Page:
Before I wrap up this (rather longer than expected) update, some of the students who spent their last day at Poulton today have put together their ‘Top 10 Tips’ for anyone who is arriving next week or later this summer.

Tips for coming to Poulton from Week One’s Students:

  1. Bring sunscreen and remember to apply it regularly!
  2. Bring a hat and sunglasses (the hat is also useful for when it rains).
  3. Don’t forget to drink plenty of fluids.
  4. A pair of overalls (painters or a boiler suit) will keep you cleaner and warmer – or more protected from the sun.
  5. Wear comfortable shoes as you’ve got a little way to walk, but you may also have to position yourself into some awkward positions depending on your dig site!
  6. Bring a waterproof, it will likely rain.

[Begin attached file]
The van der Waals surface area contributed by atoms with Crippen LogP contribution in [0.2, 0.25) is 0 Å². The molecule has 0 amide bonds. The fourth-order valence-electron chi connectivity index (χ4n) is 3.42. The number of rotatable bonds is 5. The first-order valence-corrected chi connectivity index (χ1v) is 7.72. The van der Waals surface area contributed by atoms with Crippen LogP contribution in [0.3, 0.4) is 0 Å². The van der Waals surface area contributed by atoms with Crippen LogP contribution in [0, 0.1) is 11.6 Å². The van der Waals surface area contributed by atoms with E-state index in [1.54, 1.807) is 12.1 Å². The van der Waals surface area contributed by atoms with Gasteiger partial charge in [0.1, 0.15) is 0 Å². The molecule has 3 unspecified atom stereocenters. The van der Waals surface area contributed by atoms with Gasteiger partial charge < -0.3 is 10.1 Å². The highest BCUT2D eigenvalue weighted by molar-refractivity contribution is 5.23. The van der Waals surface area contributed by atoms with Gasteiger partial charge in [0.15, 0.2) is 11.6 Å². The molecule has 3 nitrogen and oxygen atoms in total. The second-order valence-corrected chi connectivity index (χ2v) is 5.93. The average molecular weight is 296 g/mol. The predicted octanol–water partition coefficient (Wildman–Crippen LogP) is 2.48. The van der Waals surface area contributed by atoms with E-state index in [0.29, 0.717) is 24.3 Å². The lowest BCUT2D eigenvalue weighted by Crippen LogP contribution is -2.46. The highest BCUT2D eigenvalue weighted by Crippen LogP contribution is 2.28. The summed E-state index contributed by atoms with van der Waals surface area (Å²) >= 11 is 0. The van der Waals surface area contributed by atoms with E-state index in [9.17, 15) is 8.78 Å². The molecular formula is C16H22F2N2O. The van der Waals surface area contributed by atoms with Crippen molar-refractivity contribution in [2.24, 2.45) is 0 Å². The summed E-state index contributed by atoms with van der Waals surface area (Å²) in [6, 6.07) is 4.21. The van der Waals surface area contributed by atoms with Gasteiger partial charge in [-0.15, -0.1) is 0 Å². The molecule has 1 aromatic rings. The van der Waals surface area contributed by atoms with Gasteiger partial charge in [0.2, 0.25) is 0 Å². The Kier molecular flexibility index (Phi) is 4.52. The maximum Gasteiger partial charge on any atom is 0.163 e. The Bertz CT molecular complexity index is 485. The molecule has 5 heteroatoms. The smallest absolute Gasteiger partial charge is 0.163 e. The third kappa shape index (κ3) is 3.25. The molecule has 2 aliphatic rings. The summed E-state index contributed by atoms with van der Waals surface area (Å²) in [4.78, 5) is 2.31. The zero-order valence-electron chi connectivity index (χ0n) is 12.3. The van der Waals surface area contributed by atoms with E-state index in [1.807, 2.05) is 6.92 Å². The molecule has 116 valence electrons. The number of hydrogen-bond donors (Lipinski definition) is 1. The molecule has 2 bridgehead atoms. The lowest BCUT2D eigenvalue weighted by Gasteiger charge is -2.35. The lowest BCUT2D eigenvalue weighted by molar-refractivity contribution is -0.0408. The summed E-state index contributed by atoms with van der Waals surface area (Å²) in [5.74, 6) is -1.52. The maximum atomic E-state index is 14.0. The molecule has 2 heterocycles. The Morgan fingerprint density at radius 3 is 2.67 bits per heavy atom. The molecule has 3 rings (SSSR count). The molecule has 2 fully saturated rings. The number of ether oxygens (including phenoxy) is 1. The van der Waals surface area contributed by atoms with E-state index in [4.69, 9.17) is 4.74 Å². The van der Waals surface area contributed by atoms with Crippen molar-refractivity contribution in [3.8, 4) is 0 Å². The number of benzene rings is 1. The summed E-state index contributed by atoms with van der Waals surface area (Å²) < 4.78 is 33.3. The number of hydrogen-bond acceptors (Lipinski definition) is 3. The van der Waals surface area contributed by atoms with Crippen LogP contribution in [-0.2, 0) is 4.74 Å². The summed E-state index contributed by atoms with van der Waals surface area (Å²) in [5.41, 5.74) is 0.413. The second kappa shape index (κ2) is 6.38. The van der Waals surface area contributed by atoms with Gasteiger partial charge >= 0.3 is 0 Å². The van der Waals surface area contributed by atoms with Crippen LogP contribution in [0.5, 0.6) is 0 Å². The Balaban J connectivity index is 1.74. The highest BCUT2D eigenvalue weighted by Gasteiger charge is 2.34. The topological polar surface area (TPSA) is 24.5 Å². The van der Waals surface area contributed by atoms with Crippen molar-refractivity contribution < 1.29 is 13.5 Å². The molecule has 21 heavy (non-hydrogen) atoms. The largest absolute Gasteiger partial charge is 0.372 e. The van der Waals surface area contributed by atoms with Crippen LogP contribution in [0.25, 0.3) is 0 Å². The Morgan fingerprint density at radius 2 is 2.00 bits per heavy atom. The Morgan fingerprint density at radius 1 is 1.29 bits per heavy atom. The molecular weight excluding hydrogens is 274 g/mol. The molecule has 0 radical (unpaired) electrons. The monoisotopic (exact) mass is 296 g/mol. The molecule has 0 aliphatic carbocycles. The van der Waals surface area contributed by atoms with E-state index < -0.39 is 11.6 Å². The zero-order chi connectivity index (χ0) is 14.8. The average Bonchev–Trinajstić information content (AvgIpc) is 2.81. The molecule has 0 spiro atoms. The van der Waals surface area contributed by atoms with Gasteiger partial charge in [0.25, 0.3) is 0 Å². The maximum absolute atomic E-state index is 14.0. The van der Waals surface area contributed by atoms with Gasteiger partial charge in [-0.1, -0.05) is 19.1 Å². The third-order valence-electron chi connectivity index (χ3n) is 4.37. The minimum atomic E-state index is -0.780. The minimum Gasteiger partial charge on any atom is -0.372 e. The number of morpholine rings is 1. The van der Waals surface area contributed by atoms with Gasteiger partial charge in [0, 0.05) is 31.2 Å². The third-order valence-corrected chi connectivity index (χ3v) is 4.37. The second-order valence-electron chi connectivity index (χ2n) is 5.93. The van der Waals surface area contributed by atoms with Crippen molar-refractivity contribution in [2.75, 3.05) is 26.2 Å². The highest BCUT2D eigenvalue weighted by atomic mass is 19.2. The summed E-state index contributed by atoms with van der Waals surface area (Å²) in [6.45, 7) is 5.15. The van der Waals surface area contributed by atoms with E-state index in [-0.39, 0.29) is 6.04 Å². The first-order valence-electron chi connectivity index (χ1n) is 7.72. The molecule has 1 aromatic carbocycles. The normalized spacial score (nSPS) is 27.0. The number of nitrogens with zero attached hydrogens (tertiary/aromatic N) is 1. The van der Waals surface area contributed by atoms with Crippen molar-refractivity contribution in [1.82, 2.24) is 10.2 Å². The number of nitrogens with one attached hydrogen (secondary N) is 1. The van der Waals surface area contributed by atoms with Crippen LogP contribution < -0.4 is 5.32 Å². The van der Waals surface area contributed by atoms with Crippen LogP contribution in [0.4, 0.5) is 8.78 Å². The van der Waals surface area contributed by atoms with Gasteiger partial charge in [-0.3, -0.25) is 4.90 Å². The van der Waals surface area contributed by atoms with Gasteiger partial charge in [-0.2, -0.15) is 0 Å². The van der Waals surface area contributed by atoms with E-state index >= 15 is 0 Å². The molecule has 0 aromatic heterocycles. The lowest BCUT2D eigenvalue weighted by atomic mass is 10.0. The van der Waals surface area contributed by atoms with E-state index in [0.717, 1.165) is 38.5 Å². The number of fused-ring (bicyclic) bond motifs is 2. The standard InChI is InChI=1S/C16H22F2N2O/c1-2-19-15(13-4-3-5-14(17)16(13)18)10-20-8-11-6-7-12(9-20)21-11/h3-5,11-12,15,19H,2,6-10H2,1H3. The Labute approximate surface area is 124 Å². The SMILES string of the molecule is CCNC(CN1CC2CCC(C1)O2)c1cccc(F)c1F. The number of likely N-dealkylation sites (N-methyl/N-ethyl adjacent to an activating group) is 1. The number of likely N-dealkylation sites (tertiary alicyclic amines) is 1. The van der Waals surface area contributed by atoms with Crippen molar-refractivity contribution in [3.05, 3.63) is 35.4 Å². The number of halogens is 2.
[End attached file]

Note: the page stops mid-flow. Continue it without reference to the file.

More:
7. Whenever Kevin talks to you be prepared for some excellent/terrible ‘Dad Jokes’ depending on your sense of humour.
  8. Don’t forget to clean your mug after using it!
  9. The biscuits are hidden where you wouldn’t expect (head for the water heater at the back of the tent).
  10. Have a big breakfast before you come – lunch is at 12:45.

ENJOY! We’ve had a great time.

Well, I can’t really say anything better than that (except that I think number 7 is especially key) and so I’ll leave anything else until next week’s update!

Alison